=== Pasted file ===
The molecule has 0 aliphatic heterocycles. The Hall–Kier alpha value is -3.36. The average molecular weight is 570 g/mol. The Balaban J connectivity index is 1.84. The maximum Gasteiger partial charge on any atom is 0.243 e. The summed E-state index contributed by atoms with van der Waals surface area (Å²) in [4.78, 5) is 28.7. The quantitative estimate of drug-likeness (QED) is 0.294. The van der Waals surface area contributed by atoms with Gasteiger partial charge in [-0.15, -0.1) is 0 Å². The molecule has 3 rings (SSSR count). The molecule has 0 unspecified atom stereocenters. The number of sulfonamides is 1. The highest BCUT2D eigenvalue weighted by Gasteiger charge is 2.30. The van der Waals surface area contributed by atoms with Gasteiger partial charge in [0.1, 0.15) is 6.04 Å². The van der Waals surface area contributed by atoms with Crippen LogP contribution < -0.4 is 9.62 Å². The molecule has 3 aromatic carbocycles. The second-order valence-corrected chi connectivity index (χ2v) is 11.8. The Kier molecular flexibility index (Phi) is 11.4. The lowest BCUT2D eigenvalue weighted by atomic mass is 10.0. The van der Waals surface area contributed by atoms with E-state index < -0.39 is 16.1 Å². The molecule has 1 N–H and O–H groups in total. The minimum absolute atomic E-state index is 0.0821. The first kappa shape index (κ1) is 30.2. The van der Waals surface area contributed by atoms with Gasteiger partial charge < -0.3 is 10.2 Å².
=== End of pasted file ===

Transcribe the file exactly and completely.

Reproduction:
The molecule has 0 aliphatic heterocycles. The Hall–Kier alpha value is -3.36. The average molecular weight is 570 g/mol. The Balaban J connectivity index is 1.84. The maximum Gasteiger partial charge on any atom is 0.243 e. The summed E-state index contributed by atoms with van der Waals surface area (Å²) in [4.78, 5) is 28.7. The quantitative estimate of drug-likeness (QED) is 0.294. The van der Waals surface area contributed by atoms with Gasteiger partial charge in [-0.15, -0.1) is 0 Å². The molecule has 3 rings (SSSR count). The molecule has 0 unspecified atom stereocenters. The number of sulfonamides is 1. The highest BCUT2D eigenvalue weighted by Gasteiger charge is 2.30. The van der Waals surface area contributed by atoms with Gasteiger partial charge in [0.1, 0.15) is 6.04 Å². The van der Waals surface area contributed by atoms with Crippen LogP contribution < -0.4 is 9.62 Å². The molecule has 3 aromatic carbocycles. The second-order valence-corrected chi connectivity index (χ2v) is 11.8. The Kier molecular flexibility index (Phi) is 11.4. The lowest BCUT2D eigenvalue weighted by atomic mass is 10.0. The van der Waals surface area contributed by atoms with E-state index < -0.39 is 16.1 Å². The molecule has 1 N–H and O–H groups in total. The minimum absolute atomic E-state index is 0.0821. The first kappa shape index (κ1) is 30.2. The van der Waals surface area contributed by atoms with Gasteiger partial charge < -0.3 is 10.2 Å².